Reproduced here with permission from the Computer Assisted Language Instruction Consortium, from the Proceedings of the CALICO '93 Annual Symposium, (March 8-13, 1993, College of William and Mary)
Note: The version of WinCALIS discussed in this article (2.0) is not the latest version of WinCALIS, but the information presented still applies.

WinCALIS 2.0 and Multi-Lingual Editor

Nagendra Revanur

This paper describes: the advantages of Unicode, the WinCALIS 2.0 authoring system and the capabilities of the Unicode-based text editor, a main part of the WinCALIS 2.0 product.

Unicode and Unicode based applications:
Based on current systems, four different classes of language support are currently possible. English-only, variable monolingual, restricted multilingual and unrestricted multilingual. The last one is truly transparent to language and provides support for all languages. A system or application of this type might not necessarily support some particular language; however it will have the capability of doing so. The goal of Unicode is to support this class of language support.

Today, most localized or internationalized systems support a restricted number of languages. This resulted in expanding profusion of character sets, each limited to one or a small number of languages. The choice of a particular character set becomes problematic when a number of languages are to be supported at once; if one wishes to support English, French and Arabic at the same time, then none of the character sets depicted here, except Unicode can represent all three at once. Another important design goal of Unicode is to be able to adequately represent all languages, not just modern written languages but also, as space allows, all archaic languages as well, simultaneously.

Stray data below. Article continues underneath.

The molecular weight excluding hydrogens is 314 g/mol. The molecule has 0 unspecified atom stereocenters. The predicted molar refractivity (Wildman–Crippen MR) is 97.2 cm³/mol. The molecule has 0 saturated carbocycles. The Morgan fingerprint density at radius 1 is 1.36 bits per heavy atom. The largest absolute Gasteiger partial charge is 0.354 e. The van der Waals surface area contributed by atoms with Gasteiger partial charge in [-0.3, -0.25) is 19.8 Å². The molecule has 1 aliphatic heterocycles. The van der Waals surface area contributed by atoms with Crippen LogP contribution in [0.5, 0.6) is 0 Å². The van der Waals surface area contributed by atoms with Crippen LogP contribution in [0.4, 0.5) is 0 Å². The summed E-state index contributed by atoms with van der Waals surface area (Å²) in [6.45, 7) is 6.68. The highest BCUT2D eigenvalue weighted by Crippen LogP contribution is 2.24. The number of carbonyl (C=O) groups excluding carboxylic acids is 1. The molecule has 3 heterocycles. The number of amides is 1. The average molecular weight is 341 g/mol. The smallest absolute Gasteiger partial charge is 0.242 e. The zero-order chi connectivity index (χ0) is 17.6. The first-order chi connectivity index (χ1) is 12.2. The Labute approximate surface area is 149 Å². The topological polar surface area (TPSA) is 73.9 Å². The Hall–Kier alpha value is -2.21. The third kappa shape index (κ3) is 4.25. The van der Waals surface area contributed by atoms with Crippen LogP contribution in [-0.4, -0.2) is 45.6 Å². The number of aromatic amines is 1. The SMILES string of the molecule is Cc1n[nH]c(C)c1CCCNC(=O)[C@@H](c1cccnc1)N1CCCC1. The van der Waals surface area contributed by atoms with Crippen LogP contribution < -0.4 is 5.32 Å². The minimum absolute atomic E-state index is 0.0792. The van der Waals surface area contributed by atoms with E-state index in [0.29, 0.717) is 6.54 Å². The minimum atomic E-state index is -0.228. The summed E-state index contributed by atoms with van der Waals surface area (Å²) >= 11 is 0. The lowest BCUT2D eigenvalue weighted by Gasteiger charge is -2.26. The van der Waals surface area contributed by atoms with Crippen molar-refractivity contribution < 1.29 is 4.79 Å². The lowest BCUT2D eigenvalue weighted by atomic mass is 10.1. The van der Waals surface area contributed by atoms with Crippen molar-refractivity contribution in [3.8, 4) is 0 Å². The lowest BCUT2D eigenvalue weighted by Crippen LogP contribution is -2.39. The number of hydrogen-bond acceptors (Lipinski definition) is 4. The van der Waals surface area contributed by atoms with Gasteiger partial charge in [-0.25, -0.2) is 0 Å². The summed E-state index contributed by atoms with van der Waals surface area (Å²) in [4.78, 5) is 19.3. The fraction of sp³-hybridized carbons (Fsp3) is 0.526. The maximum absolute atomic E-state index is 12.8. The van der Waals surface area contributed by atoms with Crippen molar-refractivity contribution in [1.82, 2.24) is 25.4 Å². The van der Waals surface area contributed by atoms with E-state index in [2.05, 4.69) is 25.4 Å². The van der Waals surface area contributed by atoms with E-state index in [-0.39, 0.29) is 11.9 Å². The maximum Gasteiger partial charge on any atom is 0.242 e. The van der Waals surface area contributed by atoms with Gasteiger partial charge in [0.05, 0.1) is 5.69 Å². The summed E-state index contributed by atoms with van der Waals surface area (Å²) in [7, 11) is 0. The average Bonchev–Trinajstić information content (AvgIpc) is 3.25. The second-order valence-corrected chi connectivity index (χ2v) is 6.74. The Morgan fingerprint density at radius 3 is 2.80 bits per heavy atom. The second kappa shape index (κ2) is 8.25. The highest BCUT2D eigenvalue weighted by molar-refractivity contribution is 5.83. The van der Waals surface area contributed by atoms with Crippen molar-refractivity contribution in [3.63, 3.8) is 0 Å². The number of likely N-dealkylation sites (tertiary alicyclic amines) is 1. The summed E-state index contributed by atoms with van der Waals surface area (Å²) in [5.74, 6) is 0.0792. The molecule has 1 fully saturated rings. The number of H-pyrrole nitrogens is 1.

Unicode provides a uniform, fixed width character encoding of 16-bits per character, which overcomes some serious shortcomings in variable width encoding techniques. Moreover, in contrast to character encoding techniques which rely on state information in order to determine what character a particular encoding represents, Unicode uniquely associates codes with one and only one character. Consequently, given a particular encoding value, its identity as a Unicode character is never in question.

Unicode, because of its flat, linear 16-bit encoding space for assigning codes to characters, can access up to 65,536 character codes. The Unicode encoding space may be divided into four general linear sections or zones, which follow one another. The first zone contains all general alphabetic, punctuation and symbol characters. The ideographic zone (I-zone) which immediately follows contains the Han ideographic characters. Following this are the O-zone, reserved for future open use, and the R-zone, restricted to private and compatibility characters.

The largest section of the Unicode Standard consists of block-by-block descriptions of characters. Each description provides the encoding value, a representative image of the character when rendered visible, a formal name, and additional annotations which identify alternative names or which indicate cross references to other similar (or dissimilar) Unicode characters.

To summarize, Unicode is designed to serve as the primary mechanism for representing all the world's text. To accomplish this, it defines a standard repertoire of characters, an encoding for these characters, and a plain text format to be used to represent content alone. Unicode can be used both for external interchange and for internal processing, thus obviating the need for multiple string formats. The use of a single file format is very important for supporting both efficient processing and interchange of textual information.

A Unicode-based system of application will use Unicode characters to represent text in perhaps both plain and rich text formats. These representations will serve as the fundamental core of text processing for these systems. Surrounding this core will be input, output (display), processing, and interchange components. WinCALIS 2.0 application , the topic of the next section, is such a system.